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Choice of SchoolsPros & Cons
 
  CHOICE OF SCHOOLS
 
What States Are Doing
Pros & Cons
Selected Research & Readings
Other Web Sites
 Choice/Open Enrollment
 Innovation Schools
 Magnet or Specialized Schools
 Vouchers
 


Choice of Schools--Charter Schools
Choice of Schools--Charter Schools--Charter Districts
Choice of Schools--Choice/Open Enrollment
Choice of Schools--Magnet or Specialized Schools
Choice of Schools--Vouchers
Governance
High School--Dual/Concurrent Enrollment
Instructional Approaches--Homeschooling
Private Schools


Pros

According to advocates:

  • School choice programs have the potential to motivate positive change in the public education system by introducing competition, thus forcing public schools to increase student achievement or risk closure.

  • Depending on how school choice programs are designed, they can level the playing field by giving low-income and/or minority students access to a high-quality education otherwise unobtainable.

  • School choice programs allow parents to choose where to send their children to school from a greater array of alternatives, even if they are outside of their assigned school district, thus allowing them to take a more active role in shaping their child's education.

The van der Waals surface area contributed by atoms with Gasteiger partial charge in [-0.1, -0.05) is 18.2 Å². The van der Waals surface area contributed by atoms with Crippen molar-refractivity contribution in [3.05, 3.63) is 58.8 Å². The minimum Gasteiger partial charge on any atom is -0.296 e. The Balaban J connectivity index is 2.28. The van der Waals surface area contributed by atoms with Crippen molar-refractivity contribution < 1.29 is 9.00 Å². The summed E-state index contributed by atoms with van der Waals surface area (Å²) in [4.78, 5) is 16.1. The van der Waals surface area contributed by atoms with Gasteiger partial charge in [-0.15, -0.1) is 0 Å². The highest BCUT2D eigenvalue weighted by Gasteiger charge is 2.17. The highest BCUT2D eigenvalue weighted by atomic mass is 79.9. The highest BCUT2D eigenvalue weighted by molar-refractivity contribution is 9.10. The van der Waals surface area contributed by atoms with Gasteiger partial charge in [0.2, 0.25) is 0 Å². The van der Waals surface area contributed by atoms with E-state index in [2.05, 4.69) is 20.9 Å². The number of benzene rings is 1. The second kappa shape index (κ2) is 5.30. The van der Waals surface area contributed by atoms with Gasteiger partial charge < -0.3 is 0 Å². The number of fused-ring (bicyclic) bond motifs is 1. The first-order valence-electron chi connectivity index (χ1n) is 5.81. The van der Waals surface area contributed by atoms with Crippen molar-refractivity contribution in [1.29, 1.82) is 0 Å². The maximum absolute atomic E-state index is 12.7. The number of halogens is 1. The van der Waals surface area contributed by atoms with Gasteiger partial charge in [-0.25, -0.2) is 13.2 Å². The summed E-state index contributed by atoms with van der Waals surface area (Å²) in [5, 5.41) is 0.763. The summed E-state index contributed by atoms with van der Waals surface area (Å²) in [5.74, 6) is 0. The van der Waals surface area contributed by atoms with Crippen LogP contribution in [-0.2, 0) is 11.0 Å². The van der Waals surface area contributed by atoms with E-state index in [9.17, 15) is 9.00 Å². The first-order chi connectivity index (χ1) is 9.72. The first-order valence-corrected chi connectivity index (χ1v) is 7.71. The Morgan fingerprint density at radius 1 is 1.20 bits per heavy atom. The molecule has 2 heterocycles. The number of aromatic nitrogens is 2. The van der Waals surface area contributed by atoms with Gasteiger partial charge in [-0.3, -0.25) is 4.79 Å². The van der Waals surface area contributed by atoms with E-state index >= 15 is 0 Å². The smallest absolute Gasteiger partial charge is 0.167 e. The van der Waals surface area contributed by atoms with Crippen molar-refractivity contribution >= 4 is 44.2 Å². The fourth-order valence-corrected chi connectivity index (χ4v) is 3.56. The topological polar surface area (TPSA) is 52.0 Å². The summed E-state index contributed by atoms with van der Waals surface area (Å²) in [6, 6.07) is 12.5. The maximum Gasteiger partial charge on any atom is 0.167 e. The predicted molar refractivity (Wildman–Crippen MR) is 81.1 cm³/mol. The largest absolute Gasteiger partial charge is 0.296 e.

Cons

According to opponents:

  • School choice programs that involve private institutions are an inappropriate use of public funds. Diverting resources away from public schools that still serve the vast majority of students will only decrease the overall quality of education in the country.

  • School choice programs that involve private institutions and provide only a portion of the total cost of attending private schools, such as certain tax credits and tax deductions, primarily benefit affluent parents who can afford the additional costs. These programs essentially subsidize private education for wealthy families.

  • School choice programs that force public schools to compete in the open marketplace reduce the importance of the civic and socializing missions of education that train students in citizenship and democratic principles. School is transformed into a commodity, and parents attempt to consume the best education product possible in the form of high-quality schools.


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